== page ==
Has the Bear Awakened From Its Hibernation? OCR Announces Four HIPAA Enforcement Actions
On March 28, 2022, the U.S. Department of Health and Human Services Office for Civil Rights (OCR) reported four new Health Insurance Portability and Accountability Act (HIPAA) enforcement actions. After a multi-month hiatus in actions, OCR Director Lisa J. Pino announced the enforcement actions and offered a stark warning to covered entities: OCR will continue its steadfast commitment to protect individuals’ health information privacy and security through enforcement, and OCR will pursue civil money penalties for violations that remain unaddressed. Notably, OCR brought three of its four recent actions against dental practices.
In North Carolina, OCR imposed a rare penalty of $50,000 on a dental practice for impermissibly disclosing a patient’s personal health information while responding to a negative online review. According to OCR, the practice divulged the patient’s full name and treatment details, ending the post with the comment, “get a life.” OCR initiated its enforcement action in response to the patient’s complaint.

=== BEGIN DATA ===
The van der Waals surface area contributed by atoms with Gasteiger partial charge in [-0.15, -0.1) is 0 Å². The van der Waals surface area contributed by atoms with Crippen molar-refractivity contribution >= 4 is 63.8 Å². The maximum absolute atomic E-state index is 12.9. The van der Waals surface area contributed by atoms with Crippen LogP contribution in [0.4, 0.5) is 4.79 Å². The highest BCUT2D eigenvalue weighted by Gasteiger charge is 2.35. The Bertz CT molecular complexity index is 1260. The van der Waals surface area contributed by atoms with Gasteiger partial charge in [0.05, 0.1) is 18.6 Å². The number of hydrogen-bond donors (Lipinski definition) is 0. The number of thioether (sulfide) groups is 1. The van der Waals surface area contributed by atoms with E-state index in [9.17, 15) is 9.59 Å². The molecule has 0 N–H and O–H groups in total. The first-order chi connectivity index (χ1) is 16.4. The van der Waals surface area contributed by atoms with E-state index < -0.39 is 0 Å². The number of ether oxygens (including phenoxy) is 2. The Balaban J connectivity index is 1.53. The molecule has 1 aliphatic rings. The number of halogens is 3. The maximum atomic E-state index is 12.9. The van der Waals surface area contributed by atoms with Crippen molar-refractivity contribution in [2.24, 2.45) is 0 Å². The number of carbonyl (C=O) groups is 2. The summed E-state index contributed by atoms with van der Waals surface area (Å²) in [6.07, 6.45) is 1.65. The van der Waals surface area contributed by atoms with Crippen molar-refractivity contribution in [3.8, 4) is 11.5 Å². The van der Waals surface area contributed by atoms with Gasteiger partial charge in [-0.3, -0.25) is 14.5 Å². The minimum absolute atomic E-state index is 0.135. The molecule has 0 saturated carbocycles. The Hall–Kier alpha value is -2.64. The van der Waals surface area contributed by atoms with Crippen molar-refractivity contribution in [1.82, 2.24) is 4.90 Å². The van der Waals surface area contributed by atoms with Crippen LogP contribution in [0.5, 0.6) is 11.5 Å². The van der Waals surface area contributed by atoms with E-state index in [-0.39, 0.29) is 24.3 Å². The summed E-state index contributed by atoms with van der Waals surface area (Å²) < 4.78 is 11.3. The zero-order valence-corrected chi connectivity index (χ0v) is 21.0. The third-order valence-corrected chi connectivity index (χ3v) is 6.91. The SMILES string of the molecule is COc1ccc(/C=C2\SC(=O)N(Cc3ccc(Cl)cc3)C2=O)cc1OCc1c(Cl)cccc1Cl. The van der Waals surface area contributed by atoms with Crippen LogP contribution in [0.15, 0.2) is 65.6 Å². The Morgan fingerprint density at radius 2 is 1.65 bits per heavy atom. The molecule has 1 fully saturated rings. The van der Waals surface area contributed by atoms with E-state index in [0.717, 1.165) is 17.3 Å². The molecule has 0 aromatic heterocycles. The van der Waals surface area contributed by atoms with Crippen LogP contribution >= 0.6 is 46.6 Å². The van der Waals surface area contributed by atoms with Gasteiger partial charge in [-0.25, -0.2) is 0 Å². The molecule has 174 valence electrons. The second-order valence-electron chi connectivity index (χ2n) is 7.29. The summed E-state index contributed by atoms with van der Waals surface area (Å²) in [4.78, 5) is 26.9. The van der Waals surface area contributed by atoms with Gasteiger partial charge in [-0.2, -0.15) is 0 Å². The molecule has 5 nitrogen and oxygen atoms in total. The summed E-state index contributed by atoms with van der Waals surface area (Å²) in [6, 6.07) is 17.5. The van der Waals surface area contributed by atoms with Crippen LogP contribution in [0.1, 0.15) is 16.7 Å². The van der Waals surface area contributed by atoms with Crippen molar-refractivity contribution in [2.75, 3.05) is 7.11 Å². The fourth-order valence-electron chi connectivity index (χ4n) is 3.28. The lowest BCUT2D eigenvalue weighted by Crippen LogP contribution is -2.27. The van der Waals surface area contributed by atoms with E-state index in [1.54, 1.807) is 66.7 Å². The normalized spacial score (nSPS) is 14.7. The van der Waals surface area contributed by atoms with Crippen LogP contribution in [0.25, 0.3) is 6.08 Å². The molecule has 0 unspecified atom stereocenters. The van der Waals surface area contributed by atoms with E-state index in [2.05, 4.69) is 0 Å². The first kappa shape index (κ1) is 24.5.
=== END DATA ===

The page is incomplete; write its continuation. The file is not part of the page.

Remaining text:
In Alabama, a dental practice paid $62,000 for purportedly divulging patient information during the practice owner’s public office election campaign. In 2017, the dentist allegedly gave a spreadsheet containing 3,657 patient names to his campaign manager. Again, in 2018, the dentist provided his third-party marketing company with another 1,727 patient names, ultimately revealing names of over 5,000 of the practice’s patients.
In Pennsylvania, a solo practitioner agreed to pay $30,000 and remedy his alleged missteps in failing to provide a patient with her requested medical records. In California, a psychiatric provider agreed to pay $28,000 for potential HIPAA violations, including the alleged failure to honor the right to access health information. The investigation revealed that, from 2013 to 2018, the provider ignored numerous requests by a patient for her medical records. Once again, the enforcement action was triggered when the patient complained.
Two of these cases expressly fall under OCR’s “Right of Access Initiative” created to support individuals’ right to timely receive copies of their health records at a reasonable cost. OCR has enforced 27 actions since the initiative began in 2019.
Aside from resurfacing the OCR’s commitment to the Right to Access Initiative, there are two key takeaways from these enforcement actions: no covered entity is immune from OCR enforcement for violating HIPAA privacy rules, and OCR does pay attention to the complaints it receives. To avoid such actions, covered entities and business associates should exercise diligent HIPAA compliance, particularly where patients’ rights to access health information are involved.